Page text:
2.2 Stratospheric Injection of Bromine from VSL Biogenic Sources Inferred from CONTRAST and ATTREX Observations

Monday, 8 January 2018: 9:45 AM
Room 9 C (ACC) (Austin, Texas)
Pamela Wales, Univ. of Maryland, College Park, MD; and R. J. Salawitch, J. M. Nicely, D. C. Anderson, T. Canty, E. Atlas, S. Schauffler, V. Donets, R. A. Lueb, M. Navarro, D. Chen, L. G. Huey, D. Tanner, R. Volkamer, T. Koenig, S. Baidar, B. Dix, A. Weinheimer, G. M. Wolfe, T. Hanisco, S. Hall, K. Ullmann, A. Saiz-Lopez, R. P. Fernandez, D. Kinnison, J. F. Lamarque, S. Honomichl, and L. L. Pan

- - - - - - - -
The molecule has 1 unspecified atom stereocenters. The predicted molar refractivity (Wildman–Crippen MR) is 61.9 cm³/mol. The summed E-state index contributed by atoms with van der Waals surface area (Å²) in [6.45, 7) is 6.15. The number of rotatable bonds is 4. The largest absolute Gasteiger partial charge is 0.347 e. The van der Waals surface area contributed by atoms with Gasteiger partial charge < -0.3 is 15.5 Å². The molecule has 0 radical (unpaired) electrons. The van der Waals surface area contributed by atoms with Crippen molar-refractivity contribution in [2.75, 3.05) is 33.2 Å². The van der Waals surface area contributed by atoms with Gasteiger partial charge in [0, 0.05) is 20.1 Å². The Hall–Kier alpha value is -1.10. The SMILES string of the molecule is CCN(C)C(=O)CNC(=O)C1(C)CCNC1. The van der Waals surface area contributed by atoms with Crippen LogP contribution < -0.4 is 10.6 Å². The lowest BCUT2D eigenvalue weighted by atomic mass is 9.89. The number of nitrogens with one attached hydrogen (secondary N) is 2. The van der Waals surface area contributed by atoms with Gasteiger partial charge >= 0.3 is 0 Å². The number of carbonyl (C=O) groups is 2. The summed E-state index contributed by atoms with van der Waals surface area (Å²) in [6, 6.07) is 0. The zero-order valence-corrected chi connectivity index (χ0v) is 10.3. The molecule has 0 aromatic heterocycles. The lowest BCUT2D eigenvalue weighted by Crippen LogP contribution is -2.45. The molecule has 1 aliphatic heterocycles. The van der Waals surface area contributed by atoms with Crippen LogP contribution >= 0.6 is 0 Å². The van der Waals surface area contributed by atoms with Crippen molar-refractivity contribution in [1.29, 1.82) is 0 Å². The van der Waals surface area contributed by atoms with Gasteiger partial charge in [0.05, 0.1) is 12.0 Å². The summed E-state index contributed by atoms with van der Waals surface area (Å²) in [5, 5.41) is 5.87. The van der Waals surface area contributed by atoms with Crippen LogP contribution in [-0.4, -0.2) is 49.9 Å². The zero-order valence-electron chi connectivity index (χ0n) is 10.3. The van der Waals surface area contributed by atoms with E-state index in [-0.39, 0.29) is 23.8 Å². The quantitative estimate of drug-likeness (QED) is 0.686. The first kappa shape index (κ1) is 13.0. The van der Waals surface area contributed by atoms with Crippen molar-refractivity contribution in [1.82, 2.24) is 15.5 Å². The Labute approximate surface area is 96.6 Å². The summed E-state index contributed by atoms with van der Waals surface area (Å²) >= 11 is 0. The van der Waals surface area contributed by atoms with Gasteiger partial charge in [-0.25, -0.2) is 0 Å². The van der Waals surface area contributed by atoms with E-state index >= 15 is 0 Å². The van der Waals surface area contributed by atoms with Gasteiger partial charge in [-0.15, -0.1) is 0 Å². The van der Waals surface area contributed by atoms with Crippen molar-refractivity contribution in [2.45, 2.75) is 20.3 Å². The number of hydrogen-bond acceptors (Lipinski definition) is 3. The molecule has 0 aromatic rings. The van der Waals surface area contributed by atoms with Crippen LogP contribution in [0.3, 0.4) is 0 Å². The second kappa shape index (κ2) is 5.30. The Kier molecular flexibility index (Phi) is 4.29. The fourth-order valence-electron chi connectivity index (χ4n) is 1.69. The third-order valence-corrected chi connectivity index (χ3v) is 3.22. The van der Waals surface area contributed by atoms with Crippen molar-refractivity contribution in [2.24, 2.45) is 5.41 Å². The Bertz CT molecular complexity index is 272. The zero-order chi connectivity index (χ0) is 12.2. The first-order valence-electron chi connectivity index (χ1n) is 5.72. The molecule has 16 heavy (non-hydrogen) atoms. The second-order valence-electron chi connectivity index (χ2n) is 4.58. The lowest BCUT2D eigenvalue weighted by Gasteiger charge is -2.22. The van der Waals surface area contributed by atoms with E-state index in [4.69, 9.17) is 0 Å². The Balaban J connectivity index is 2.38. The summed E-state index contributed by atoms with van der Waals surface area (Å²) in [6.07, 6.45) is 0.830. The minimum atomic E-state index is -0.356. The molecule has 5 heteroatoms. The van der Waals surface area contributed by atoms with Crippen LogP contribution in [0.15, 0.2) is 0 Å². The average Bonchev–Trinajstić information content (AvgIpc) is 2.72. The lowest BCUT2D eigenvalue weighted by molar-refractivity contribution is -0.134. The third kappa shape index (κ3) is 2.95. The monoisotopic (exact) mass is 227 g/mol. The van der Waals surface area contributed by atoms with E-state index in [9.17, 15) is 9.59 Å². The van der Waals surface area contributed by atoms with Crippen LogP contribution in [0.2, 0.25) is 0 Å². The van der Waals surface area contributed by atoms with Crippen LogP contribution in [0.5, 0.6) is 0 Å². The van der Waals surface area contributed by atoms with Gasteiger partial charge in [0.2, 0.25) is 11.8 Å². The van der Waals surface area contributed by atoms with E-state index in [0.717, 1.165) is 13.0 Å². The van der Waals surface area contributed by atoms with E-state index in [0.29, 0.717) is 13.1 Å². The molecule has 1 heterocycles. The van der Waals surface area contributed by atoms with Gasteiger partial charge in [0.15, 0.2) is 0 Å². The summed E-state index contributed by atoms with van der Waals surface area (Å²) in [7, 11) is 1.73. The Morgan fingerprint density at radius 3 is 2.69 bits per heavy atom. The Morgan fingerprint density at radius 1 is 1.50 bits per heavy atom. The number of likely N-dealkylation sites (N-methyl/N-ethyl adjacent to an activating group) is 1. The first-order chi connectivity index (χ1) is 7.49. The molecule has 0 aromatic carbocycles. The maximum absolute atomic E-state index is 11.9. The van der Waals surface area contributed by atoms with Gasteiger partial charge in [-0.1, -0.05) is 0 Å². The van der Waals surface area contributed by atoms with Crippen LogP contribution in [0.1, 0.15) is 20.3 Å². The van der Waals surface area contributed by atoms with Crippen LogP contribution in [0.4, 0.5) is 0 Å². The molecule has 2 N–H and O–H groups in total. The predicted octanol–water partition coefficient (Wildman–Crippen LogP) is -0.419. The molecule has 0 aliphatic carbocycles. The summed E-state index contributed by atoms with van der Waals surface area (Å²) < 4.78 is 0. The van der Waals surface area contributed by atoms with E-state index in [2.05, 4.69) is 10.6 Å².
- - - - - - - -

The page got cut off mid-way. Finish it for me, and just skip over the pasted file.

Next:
The CONvective TRansport of Active Species in the Tropics (CONTRAST) and Airborne Tropical TRopopause EXperiment (ATTREX) aircraft campaigns sampled the tropical Western Pacific in the winter of 2014. In this region, strong convection provides an efficient pathway to transport very short lived (VSL) biogenic bromocarbons and their degradation products from the marine boundary layer to the stratosphere, where they contribute to ozone depletion. A stratospheric tracer-tracer relation was developed based on CONTRAST and ATTREX whole air sampler observations of bromocarbons and CFC‑11, a commonly used tracer. This relation is used to calculate the release of inorganic bromine both from VSL source gas injection and from long-lived bromocarbons as a function of CFC-11. Additionally, a photochemical box model is used to infer inorganic bromine loading using observations of BrO obtained in the lower stratosphere by the CIMS and AMAX-DOAS instruments during CONTRAST. This inferred inorganic bromine loading is combined with the tracer-tracer relation to provide an estimate of product gas injection due to VSL bromocarbons. The simulated injection of bromine from VSL substances will also be compared to the representation of this process in a dozen Chemistry Climate Models that submitted output to the CCMI archive.
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